__declspec(property(propget=GetFoo, propput=SetFoo)) int Foo[];
}
other than that, Earwicker did outline the portable solution, but he's right that you'll run into many problems.

Want to assing std::string but compiler thinks is bool [duplicate]

This question already has an answer here:
String literal matches bool overload instead of std::string
3 answers
Boolean and String Overloads of the Assignment Operator (C++)
2 answers
I pretend to write a class which can act as a variant type.
Everything is working fine, but when I try to assing a string, the method that gets called is the one with bool as a parameter:
class value_t {
public:
value_t operator=(const int& integer) {
std::cout<<"integer"<<std::endl;
return *this;
};
value_t operator=(const std::string& str) {
std::cout<<"string"<<std::endl;
return *this;
};
value_t operator=(const bool& boolean) {
std::cout<<"boolean"<<std::endl;
return *this;
};
};
value_t val;
val = "Hola mundo";
And the output is:
boolean
Why is not the string assign operator method get called?
Thank you
A string literal like "Hola mundo" is a const char [], which decays to const char *.
The language standard defines an implicit conversion from any pointer to a bool.
The compiler chooses your bool operator as a better choice because calling your std::string operator would require the compiler to construct a temporary std::string object, while calling the bool operator does not.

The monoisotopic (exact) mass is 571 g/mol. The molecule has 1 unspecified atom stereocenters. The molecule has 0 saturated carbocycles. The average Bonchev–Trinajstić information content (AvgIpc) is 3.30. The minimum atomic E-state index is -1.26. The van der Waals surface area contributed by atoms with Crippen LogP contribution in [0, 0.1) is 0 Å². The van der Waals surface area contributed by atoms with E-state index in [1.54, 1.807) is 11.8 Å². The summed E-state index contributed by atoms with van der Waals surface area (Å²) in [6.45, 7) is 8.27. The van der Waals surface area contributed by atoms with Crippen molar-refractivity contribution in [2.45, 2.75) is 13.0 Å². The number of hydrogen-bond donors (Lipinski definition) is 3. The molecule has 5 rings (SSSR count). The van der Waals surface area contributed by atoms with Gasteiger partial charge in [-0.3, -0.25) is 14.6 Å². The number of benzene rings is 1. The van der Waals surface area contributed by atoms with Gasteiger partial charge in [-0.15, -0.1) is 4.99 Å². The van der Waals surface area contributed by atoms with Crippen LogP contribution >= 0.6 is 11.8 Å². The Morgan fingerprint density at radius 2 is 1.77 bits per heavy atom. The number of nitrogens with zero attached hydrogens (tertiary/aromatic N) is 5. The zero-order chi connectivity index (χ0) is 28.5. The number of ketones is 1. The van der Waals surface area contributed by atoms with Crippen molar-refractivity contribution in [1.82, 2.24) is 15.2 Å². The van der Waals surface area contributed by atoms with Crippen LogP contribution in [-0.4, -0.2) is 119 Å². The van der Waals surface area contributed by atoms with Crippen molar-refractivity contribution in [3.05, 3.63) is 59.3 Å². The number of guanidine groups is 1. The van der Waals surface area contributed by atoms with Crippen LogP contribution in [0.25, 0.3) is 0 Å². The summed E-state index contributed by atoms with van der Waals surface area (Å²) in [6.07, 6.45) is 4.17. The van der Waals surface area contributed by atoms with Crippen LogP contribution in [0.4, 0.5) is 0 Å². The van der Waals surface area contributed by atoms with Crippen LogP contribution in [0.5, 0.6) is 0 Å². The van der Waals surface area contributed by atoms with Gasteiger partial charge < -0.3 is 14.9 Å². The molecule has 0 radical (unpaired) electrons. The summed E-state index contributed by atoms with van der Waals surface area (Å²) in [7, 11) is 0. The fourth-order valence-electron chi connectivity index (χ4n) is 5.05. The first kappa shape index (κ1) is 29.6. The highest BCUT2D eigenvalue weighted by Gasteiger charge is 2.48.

To do what you want, add another operator for const char * so the compiler doesn't have to convert at all (it can optionally call the std::string operator if desired):
value_t operator=(const char* str) {
std::cout << "char*" << std::endl;
return *this;
};
value_t operator=(const char* str) {
return operator=(std::string(str));
};
Otherwise, you have to pass in a std::string explicitly:
val = std::string("Hola mundo");
On a side note, your operators should be returning a value_t& reference instead.

Operator Overloading C++: write-only version

I am overloading operators for a data structure, so I have the standard function declarations:
T & operator[](int i); //used for regular objects
const T & operator[](int i) const; // used for const objects
So what I want to do is to have a two versions of operator[] for regular objects: one that does something different when the operator[] is used to write rather than read.